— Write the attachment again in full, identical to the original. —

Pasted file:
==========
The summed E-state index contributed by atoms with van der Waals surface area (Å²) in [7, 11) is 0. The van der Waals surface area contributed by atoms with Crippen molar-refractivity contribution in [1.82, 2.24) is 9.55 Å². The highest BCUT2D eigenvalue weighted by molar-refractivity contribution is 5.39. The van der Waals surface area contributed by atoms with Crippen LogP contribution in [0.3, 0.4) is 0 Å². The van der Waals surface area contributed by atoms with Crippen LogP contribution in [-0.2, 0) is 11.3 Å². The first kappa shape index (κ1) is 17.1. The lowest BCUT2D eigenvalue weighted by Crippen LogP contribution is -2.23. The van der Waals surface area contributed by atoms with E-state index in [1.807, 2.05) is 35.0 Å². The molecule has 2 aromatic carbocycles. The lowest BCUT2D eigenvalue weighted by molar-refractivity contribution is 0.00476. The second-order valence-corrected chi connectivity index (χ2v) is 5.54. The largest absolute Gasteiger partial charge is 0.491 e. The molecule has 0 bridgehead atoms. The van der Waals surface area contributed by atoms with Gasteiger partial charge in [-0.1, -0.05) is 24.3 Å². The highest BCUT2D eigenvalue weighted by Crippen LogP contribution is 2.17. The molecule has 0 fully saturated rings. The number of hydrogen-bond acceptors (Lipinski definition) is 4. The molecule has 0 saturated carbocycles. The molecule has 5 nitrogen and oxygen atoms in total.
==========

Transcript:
The summed E-state index contributed by atoms with van der Waals surface area (Å²) in [7, 11) is 0. The van der Waals surface area contributed by atoms with Crippen molar-refractivity contribution in [1.82, 2.24) is 9.55 Å². The highest BCUT2D eigenvalue weighted by molar-refractivity contribution is 5.39. The van der Waals surface area contributed by atoms with Crippen LogP contribution in [0.3, 0.4) is 0 Å². The van der Waals surface area contributed by atoms with Crippen LogP contribution in [-0.2, 0) is 11.3 Å². The first kappa shape index (κ1) is 17.1. The lowest BCUT2D eigenvalue weighted by Crippen LogP contribution is -2.23. The van der Waals surface area contributed by atoms with E-state index in [1.807, 2.05) is 35.0 Å². The molecule has 2 aromatic carbocycles. The lowest BCUT2D eigenvalue weighted by molar-refractivity contribution is 0.00476. The second-order valence-corrected chi connectivity index (χ2v) is 5.54. The largest absolute Gasteiger partial charge is 0.491 e. The molecule has 0 bridgehead atoms. The van der Waals surface area contributed by atoms with Gasteiger partial charge in [-0.1, -0.05) is 24.3 Å². The highest BCUT2D eigenvalue weighted by Crippen LogP contribution is 2.17. The molecule has 0 fully saturated rings. The number of hydrogen-bond acceptors (Lipinski definition) is 4. The molecule has 0 saturated carbocycles. The molecule has 5 nitrogen and oxygen atoms in total.